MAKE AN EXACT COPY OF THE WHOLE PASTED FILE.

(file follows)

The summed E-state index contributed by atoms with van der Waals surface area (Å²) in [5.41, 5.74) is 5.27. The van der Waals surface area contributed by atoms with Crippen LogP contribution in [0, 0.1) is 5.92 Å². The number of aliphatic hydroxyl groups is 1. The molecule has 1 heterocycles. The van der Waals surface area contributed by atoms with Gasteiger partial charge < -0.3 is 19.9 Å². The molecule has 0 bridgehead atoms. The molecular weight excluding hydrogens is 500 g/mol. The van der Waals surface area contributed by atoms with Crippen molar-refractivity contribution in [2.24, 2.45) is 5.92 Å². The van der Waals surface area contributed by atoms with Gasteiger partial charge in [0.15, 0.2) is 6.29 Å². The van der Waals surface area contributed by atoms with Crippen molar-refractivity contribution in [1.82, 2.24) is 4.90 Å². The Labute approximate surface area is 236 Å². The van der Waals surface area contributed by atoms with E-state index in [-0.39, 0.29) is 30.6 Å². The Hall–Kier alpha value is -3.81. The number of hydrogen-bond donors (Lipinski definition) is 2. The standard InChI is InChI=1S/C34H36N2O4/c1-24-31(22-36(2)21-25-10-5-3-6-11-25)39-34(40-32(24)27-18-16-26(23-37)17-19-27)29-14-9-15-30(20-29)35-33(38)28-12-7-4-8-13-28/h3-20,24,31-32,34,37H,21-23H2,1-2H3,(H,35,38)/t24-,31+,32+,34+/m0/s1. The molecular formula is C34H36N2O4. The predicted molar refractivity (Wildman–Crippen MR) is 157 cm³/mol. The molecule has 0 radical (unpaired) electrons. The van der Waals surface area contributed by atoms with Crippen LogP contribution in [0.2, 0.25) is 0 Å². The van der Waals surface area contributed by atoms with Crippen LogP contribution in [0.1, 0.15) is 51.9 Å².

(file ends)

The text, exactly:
The summed E-state index contributed by atoms with van der Waals surface area (Å²) in [5.41, 5.74) is 5.27. The van der Waals surface area contributed by atoms with Crippen LogP contribution in [0, 0.1) is 5.92 Å². The number of aliphatic hydroxyl groups is 1. The molecule has 1 heterocycles. The van der Waals surface area contributed by atoms with Gasteiger partial charge < -0.3 is 19.9 Å². The molecule has 0 bridgehead atoms. The molecular weight excluding hydrogens is 500 g/mol. The van der Waals surface area contributed by atoms with Crippen molar-refractivity contribution in [2.24, 2.45) is 5.92 Å². The van der Waals surface area contributed by atoms with Gasteiger partial charge in [0.15, 0.2) is 6.29 Å². The van der Waals surface area contributed by atoms with Crippen molar-refractivity contribution in [1.82, 2.24) is 4.90 Å². The Labute approximate surface area is 236 Å². The van der Waals surface area contributed by atoms with E-state index in [-0.39, 0.29) is 30.6 Å². The Hall–Kier alpha value is -3.81. The number of hydrogen-bond donors (Lipinski definition) is 2. The standard InChI is InChI=1S/C34H36N2O4/c1-24-31(22-36(2)21-25-10-5-3-6-11-25)39-34(40-32(24)27-18-16-26(23-37)17-19-27)29-14-9-15-30(20-29)35-33(38)28-12-7-4-8-13-28/h3-20,24,31-32,34,37H,21-23H2,1-2H3,(H,35,38)/t24-,31+,32+,34+/m0/s1. The molecular formula is C34H36N2O4. The predicted molar refractivity (Wildman–Crippen MR) is 157 cm³/mol. The molecule has 0 radical (unpaired) electrons. The van der Waals surface area contributed by atoms with Crippen LogP contribution in [0.2, 0.25) is 0 Å². The van der Waals surface area contributed by atoms with Crippen LogP contribution in [0.1, 0.15) is 51.9 Å².